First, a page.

By David Howell
JACKSON – Water Valley was one of 14 school districts identified statewide that would be operating in the red following a 3.23 percent cut in state funding, according to an announcement made last week by State Superintendent of Education Hank Bounds.
“We are preparing for the worst,” Water Valley Superintendent Sammy Higdon confirmed, as the district braced for the $203,418 loss in state funding this year, and anticipation of several rocky years ahead as a result of the recession.
“Cuts affect the poorest schools the hardest,” Higdon said, explaining that of the state’s 150-plus school districts, Water Valley already ranks 124th in per pupil expenditures.
His comments followed a trip to Jackson last Wednesday to meet with Bounds and other superintendents to discuss the budget reduction. Higdon said the school has a five-phase plan to trim expenses, with phase one implemented in August and phase two in October. Phase three will take effect at the beginning of the next school year
Phase One And Two
Many facets of the district have been affected, starting in the superintendent’s office with two positions, including the assistant Superintendent slot, which was not filled this year, and the superintendent’s secretary.
Other cuts already made in the first two phases include three teaching assistant jobs in the elementary school, the maintenance manager, a bus driver, janitor and two cafeteria workers.
These cuts, defined as phase one and two, affect the current fiscal year’s budget, 2008-2009, and will save the district $245,354.
The next round of cuts, described as phase three, will be implemented in the coming fiscal year, 2009-2010, and will hit the school’s athletic department the hardest, according to Higdon.
On the chopping block is the athletic director, which will save the district the $20,000 supplement paid to Chick Drewery with the elimination of this position. Volleyball, seventh and eighth grade baseball, seventh and eighth grade track will also be cut, saving almost $14,410 in salaries and benefits paid to coach as supplements. Another coach will be cut, saving another $3,000.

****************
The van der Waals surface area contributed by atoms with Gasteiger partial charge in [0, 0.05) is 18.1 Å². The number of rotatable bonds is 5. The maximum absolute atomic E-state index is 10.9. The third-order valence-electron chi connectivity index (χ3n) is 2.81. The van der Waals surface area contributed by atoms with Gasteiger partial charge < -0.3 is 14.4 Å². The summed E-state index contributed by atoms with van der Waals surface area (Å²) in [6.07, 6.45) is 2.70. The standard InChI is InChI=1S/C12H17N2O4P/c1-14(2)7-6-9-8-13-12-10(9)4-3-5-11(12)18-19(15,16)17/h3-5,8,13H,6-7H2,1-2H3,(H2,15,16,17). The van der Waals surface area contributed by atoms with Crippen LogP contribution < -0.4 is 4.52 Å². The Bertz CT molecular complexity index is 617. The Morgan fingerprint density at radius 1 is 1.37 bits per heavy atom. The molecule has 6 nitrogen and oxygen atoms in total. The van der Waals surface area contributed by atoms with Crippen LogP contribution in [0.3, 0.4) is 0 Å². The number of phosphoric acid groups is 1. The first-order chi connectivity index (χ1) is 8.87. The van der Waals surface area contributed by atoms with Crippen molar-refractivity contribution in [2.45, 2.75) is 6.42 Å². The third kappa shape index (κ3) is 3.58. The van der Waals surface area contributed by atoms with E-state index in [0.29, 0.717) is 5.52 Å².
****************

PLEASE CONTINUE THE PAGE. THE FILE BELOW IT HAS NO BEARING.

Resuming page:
Two high school teachers will also be cut, as well as the athletic aid Jason Langdon, with the total reduction to the district’s budget totalling $214,538 during the 2009/2010 school year. An additional $33,000 has been cut in the cafeteria’s budget. Another position will also be eliminated in the central office, according to the superintendent.
The three phases of budget cuts will eliminate $492,892 from the budget.
“We have got to preserve the financial integrity of the school district,” Higdon said of the cuts. “But student achievement will not be affected,” Higdon stressed, as he anticipated Water Valley students scoring better on the state’s curriculum test this year than last, and topping out in the third year.
Higdon said he did not expect the positions cut to bounce back, as it will take several years to build the surplus money necessary to cash flow the school district.
“The state says to keep four or five percent in reserves,” Higdon said about the school’s bank account. “We are going to have to keep $750,000. At the beginning of the school year the district had almost $500,000 in reserve money. The reserve is needed for cash flow, according to the school’s business manager, Randy Goodwin, who explained that the district often has to pay for federal programs in advance.
“It took until October to get reimbursed from the U.S.D.A. for the free and reduced lunches that the federal government offsets for many of our students,” Goodwin told the Herald. The district’s total budget this year is $10,310,416, which comes from federal, state and local funding. Of that amount, the state kicks in $6,480,373, local ad valorem taxes account for almost 10 percent, while federal funding makes up the difference.
Higdon said he expects to ask for a seven percent tax increase to county and city taxpayers, the maximum amount allowed by law without having a referendum.
Higdon also said the school district has high dollar maintenance issues looming, including installing a new roof for the high school.
“We also have to purchases buses on a regular basis,” Higdon said.
As to phases four and five, Higdon was quick to say he hopes they do not have to be implemented.